If so, prepare for it to be singed off by the alarmingly harsh "Shiner". In two-and-a-half minutes, Rodan blasts through six alternating movements, each one an off-kilter, complex blow to the head. Fierce and visceral in all the places "Bible Silver Corner" was haunting and delicate, "Shiner" sets the stage for the poetic brutality that is the rest of the album: dual-guitar mangling, an other-worldly rhythm section and Jason Noble's bark-wail-whisper vocals. I wish I could describe his screaming of "Shoot me out the sky", but without being able to show the words ripping in half, italics will have to do.
The final four songs are an unthinkable amalgam of the first two. "The Everyday World of Bodies", a twelve-minute exercise in tension, shifts seamlessly from punishing, percussive math-rock to quiet, albeit rough-hewn, mazes of plaintive tenderness. It's a constant juxtaposition that never grows tired, but it does run its course, and that's when the variations begin. Guitars begin fluttering and clashing in different ways, time signatures are hacked at and the crucial refrains - "everything changes", "come on, come on, come" and "I will be there" - are unveiled, expanding the song's revolving structure while exposing "Bodies" for what it is, a love song. And when those lovers' promises are finally unleashed in Noble's ragged bellow, they are as chilling as they are lovely.
"Chilling" can also be used to describe Tara Jane O'neil's vocals, fully introduced in the early stages of "Jungle Jim". A lonely, disturbing groan, it's a perfect contrast to Noble's voice, and floats like a dense fog over the dissonant, spooky verses. But this is Rodan, so the quiet soon erupts into a scraping whirlwind. "Jungle Jim" does the quiet-loud dance, but avoids redundancy by changing tempo and tone. Every dynamic is used, so it's not just a matter of rising tension and release, it's a matter of true contrast. It's an unpredictable, frightening song, replete with a distant feedback and screaming outro that you shouldn't listen to if you're alone in your house.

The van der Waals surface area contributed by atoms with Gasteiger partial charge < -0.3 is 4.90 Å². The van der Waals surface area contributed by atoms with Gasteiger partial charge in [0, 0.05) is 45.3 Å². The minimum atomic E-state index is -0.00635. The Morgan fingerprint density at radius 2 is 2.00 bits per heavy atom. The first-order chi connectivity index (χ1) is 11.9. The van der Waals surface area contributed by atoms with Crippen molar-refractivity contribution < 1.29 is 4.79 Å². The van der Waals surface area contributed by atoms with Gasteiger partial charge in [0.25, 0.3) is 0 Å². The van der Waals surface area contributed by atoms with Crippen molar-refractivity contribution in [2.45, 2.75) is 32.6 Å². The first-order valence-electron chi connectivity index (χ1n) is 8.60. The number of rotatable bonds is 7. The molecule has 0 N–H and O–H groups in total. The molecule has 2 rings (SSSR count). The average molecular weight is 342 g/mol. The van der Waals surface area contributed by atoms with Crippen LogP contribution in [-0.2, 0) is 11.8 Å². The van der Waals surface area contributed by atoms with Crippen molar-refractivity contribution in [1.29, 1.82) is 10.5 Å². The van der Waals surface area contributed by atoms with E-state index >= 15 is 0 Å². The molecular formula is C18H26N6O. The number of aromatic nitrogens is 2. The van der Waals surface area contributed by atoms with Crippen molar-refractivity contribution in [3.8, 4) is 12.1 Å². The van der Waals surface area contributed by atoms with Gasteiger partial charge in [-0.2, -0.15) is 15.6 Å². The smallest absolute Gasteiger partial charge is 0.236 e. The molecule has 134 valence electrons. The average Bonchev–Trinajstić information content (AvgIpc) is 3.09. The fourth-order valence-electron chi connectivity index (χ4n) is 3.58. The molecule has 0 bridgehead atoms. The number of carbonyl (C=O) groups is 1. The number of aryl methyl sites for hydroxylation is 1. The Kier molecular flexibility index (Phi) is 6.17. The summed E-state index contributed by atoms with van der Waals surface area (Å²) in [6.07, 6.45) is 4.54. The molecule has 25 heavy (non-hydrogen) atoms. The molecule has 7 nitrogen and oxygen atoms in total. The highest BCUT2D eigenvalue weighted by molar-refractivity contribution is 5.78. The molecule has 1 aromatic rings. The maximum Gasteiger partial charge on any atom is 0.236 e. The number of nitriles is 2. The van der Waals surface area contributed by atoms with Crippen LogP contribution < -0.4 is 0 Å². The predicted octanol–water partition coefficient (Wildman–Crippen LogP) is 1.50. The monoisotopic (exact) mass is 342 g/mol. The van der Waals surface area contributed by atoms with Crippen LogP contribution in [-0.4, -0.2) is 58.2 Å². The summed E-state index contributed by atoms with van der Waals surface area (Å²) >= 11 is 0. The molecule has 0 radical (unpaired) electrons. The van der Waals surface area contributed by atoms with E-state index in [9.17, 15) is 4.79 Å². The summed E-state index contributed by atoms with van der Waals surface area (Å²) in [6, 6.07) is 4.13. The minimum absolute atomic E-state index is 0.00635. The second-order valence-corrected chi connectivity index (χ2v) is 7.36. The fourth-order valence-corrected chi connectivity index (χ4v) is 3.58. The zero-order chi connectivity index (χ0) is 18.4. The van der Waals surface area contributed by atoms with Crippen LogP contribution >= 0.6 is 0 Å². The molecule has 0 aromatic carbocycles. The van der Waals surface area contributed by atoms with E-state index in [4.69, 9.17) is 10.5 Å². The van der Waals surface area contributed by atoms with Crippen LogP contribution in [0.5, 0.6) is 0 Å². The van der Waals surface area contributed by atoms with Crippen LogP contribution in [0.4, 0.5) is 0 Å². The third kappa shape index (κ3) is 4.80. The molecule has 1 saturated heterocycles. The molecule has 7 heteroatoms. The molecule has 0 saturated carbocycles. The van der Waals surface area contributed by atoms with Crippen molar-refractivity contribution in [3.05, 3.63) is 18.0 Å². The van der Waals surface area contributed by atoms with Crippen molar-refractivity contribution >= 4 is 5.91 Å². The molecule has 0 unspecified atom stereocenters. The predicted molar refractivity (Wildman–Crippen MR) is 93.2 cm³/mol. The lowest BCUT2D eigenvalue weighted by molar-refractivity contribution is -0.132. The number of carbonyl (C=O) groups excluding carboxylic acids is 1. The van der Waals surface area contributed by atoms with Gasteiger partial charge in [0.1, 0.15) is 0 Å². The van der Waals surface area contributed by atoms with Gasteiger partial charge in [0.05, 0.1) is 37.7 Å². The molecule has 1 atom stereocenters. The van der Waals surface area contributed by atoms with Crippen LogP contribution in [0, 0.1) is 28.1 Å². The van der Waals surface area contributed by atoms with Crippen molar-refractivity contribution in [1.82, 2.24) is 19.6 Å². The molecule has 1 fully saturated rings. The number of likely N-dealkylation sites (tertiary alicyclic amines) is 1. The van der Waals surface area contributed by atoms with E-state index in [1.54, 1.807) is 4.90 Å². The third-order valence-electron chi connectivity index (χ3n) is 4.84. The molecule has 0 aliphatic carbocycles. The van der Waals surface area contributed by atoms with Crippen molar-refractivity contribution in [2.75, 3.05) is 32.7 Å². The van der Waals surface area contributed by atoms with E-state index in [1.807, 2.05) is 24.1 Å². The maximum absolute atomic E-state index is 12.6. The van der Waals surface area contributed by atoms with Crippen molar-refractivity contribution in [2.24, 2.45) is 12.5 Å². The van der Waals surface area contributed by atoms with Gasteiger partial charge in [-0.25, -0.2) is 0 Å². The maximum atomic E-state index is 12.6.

"Gauge" opens with a discordant, sludgy introduction that begins to take shape just as it ends, making way for a very clean, linear structure over which Noble and O'Neil layer cryptic words. "An anthem designed to take care of you", is how the song is described in the liner notes, and I tend to agree. "Gauge" is simpler and more melodic than most of the material on Rusty and there is a definite feeling that the song is an attempt to cope with loss. How better to accomplish healing than with passionate, abrasive art-rock?
"Tooth Fairy Retribution Manifesto" begins with a battered music box and a considerably funky drumbeat, bringing to mind Noble's recent, excellent Permission project. The funk disappears and waves of distorted guitars crash through, loud but beautiful and soothing. A brief quietness ensues, making use of another unsettling vocal performance from O'Neil, and then come the riffs. A brisk, absolutely filthy groove drives the song forward. No blindsiding shifts, just a straight-ahead, ass-kicking track that ends explosively and unexpectedly.
And sadly. Only one other person I know owns this album. I have still only read one review of it in my entire life, and that was when I was in tenth grade. If you don't own Rusty, you need to. Please buy it. Together we can teach people that the words "Slint" and "Rodan" do not represent the same things, that Rodan stood on their own, and that Rusty is indeed one of the finest independent albums ever released.
By: Clay Jarvis
Published on: 2003-09-01